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A Phoenix + Ice = ? May 28, 2008

Posted by Nick Azer in : areology, Lunar Prospector, Lunar Reconaissance Orbiter, Lunar Research Institute, Mars, Phoenix lander, Polar ice , trackback

Three days ago (May 25th), NASA’s Phoenix lander made it safely to the surface of Mars; specifically, the north polar region (where water ice was discovered to be chillin’ back in 2005).

Like the features of the Moon, the north polar region of Mars has a Latin name: Planeum Borem (insert “Bore ‘em” joke/pun here), which means simply ‘The Northern Plain”. Below is a mosaic of this northern region from, appropiately enough, the Viking spacecraft:

You’re probably thinking “Yeah, NASA and all, but what’s this got to do with colonization of the Moon?”

Well, as far as having water at the poles, Mars may have company. The key word, though, seems to be “may“: efforts such as NASA’s Lunar Prospector and Europe’s SMART-1 have not turned up any clear evidence. Third time may be the charm, though (or at least that’s NASA’s idea): the Lunar Reconaissance Orbiter (LRO; launching November 24th, 2008) has a primary goal of finding water, along with even more critical research regarding lunar landing sites and radiation study.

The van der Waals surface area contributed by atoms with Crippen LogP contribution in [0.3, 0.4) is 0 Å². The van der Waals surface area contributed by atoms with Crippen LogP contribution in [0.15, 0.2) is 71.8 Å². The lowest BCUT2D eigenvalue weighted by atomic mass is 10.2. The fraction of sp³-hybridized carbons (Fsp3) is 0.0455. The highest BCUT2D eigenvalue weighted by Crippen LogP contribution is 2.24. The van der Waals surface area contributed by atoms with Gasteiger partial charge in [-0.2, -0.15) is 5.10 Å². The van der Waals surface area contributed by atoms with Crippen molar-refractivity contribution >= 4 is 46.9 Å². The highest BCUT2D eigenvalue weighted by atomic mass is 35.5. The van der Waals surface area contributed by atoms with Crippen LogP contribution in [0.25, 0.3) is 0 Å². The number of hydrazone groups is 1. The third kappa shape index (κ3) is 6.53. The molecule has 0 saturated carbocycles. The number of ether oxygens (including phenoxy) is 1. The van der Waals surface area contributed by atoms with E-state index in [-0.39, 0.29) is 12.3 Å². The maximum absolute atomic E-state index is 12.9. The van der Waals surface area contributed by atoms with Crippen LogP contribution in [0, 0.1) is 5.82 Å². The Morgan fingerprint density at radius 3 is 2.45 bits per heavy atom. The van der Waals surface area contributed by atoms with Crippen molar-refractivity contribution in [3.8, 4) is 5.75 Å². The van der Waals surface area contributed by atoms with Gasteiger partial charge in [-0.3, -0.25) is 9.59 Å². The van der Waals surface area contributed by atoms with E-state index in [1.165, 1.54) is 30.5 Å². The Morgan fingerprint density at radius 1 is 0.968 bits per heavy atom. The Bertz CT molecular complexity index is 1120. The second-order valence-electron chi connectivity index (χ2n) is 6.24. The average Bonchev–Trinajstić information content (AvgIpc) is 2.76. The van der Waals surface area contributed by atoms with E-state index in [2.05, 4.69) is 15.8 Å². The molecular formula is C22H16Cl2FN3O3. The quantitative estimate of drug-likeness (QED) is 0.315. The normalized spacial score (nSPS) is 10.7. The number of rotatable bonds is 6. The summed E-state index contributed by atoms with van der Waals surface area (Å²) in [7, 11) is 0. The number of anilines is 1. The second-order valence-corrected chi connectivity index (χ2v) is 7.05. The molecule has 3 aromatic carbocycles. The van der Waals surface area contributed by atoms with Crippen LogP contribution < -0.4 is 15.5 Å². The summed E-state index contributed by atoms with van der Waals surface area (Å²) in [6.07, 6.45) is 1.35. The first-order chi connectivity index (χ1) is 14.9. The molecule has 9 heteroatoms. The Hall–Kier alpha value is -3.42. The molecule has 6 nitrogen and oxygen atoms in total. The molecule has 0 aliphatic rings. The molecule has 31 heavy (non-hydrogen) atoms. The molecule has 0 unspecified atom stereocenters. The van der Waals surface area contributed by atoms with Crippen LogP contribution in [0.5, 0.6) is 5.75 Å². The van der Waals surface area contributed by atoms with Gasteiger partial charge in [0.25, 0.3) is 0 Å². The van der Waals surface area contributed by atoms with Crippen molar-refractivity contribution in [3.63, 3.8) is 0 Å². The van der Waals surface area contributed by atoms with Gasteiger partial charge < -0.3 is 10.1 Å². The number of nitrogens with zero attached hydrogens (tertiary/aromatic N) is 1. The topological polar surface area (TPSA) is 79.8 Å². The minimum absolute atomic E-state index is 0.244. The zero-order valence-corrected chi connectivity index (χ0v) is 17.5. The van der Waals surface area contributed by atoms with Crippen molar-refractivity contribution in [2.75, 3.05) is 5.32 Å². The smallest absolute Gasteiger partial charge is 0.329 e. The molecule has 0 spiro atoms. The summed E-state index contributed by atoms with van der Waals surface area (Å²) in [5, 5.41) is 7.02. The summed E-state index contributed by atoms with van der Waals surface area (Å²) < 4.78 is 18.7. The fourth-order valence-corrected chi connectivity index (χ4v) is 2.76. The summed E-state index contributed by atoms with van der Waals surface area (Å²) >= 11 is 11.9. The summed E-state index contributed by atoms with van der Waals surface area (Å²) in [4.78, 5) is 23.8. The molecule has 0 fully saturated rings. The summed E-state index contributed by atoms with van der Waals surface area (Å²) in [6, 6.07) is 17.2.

As that Space.com AP article above notes, though:

“…the only way to know for sure is to send a human or robot. ‘You’ve got to go down and stick your finger in it, so to speak,’ he [Alan Binder, the director of the Lunar Research Institute] said.”

With Mars, that obviously seems to be their plan. While Mars has the possibility of past life tied to its water, the main motivation to discover water on the Moon is to plan for the possibility of future life (though water could simply be imported, especially if a space elevator is around to reduce the cost of getting it off Earth).

As the 6-month Phoenix surface mission unfolds, it should be interesting to see what lessons can be gleaned from it for similar poking around on the Moon.

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